Retailers, wholesalers, strategy planning
Wholesalers and retailers - links in channel system.
Consumers - shop at retail stores. Wholesaling - outside view of most consumers.
Retailing: all activities involved in the sale of products to final consumers.
Service retailing - retailer is also the producer.
Reasons for buying from a retailer - retailer’s whole offering—assortment of goods, advice from salesclerks, convenience, and other factors—is its product. Ie: advice from salespeople, assortment of services, convenient parking, width and depth of product assortment
¾ of new retailing ventures fail during the first year
1. Features of a retailer’s offering - economic needs:
a. Convenience: convenience in retail outlets.
b. Product Selection: customers want a choice of assortment and quality.
c. Fairness in Dealings: is honest.
d. Helpful Information: Knowledgeable salesple, displays, demonstrations, product info.
Prices. weigh the value offered; varied through credit terms, special discounts.
2. Features of a retailer’s offering - social or emotional needs:
a. Social Image: status, prestige, or a feeling of “fitting in.”
b. Shopping Atmosphere: Comfort, safety, excitement, relaxation, sounds, smells. each can be a source of competitive advantage. relate to segmentation and positioning, different strategies. individual consumers have different economic and emotional needs.
1. General stores: stores that carried anything they could sell in reasonable volume.
2. Single-line or limited-line stores: specialize by product area and offer a wide assortment in that area. Stock some slow-moving items in order to satisfy the store’s target market - costly. Many are small, with high expenses relative to sales, usually believe in a "buy low and sell high" philosophy, most conventional retailers are single- or limited-line stores.
a. Specialty shop: conventional limited-line store; known for distinctiveness of product assortment and the special services they offer.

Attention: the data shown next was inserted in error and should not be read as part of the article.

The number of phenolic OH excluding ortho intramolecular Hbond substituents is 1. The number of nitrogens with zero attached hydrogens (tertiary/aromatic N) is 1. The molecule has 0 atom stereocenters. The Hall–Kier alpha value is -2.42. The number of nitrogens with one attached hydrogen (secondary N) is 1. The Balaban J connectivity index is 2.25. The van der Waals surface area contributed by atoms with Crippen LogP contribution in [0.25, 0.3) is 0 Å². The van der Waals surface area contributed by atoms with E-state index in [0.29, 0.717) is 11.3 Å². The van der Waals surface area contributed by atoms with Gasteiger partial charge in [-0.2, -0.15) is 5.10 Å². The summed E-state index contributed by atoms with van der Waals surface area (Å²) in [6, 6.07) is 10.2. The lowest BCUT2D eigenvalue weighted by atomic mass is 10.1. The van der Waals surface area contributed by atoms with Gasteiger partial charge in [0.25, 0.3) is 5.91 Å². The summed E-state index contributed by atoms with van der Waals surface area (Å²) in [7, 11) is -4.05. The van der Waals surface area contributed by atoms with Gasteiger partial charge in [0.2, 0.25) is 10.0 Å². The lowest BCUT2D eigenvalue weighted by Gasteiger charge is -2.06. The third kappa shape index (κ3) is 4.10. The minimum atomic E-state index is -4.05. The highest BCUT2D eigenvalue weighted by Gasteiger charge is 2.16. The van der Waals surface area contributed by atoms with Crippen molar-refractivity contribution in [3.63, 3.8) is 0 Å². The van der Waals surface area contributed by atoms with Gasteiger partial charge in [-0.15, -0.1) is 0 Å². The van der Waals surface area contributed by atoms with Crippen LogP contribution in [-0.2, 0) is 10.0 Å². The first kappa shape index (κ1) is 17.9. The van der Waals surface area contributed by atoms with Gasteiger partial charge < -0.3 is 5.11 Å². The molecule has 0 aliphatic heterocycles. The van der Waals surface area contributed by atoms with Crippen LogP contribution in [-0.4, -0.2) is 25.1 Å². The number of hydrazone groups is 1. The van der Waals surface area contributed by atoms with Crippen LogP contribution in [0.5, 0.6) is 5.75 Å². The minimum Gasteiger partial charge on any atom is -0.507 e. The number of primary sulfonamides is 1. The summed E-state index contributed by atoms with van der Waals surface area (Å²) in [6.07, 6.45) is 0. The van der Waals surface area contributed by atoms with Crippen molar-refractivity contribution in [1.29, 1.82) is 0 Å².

The "Fashion Place" carries a carefully selected and distinctive assortment of traditional women's business clothing and accessories for upper-class executives in Boston. It emphasizes customer service with its well-trained salesclerks.
Price and service - often related—more service usually means higher prices and vice versa. shoppers place emphasis on service and assortment depth than on assortment width.
Specialty shops usually sell shopping products, and focus on a narrow target market with better service, knowledgeable salespeople, and a unique assortment.
b. Department stores: lgr stores organized into separate departments, offer many product lines. combine many limited-line stores and specialty shops.
Specialty shops, dpmt stores – specialized retailers providing lg assortments and service.
Mass-merchandising concept. retailers should offer low prices for faster turnover and greater sales volume. The idea underlying the mass-merchandising concept is that a big profit on each item sold won't earn much if sales volume is low.
1.Supermarkets: lg stores specializing in groceries - self-service and wide assortments. Survival is based on efficiency—high volume and low costs. First retailers that showed importance of mass-merchandising concept. Introduced self-service to reduce costs, newer SMs carry 40,000 product items, average sales - $17 million annually, started as an experiment during the Depression.
2. Mass-merchandisers are more than discounters: large, self-service stores with many departments that emphasize “soft goods” and staples, with low prices and lower margins to get faster turnover. lead the way in streamlining distribution with technology. Most of their growth today comes from international expansion. Facing declining profits
Some SMs and mass-merchandisers moved toward supercenters (hypermarkets): very large stores - carry groceries, services, non-food items - concerned with providing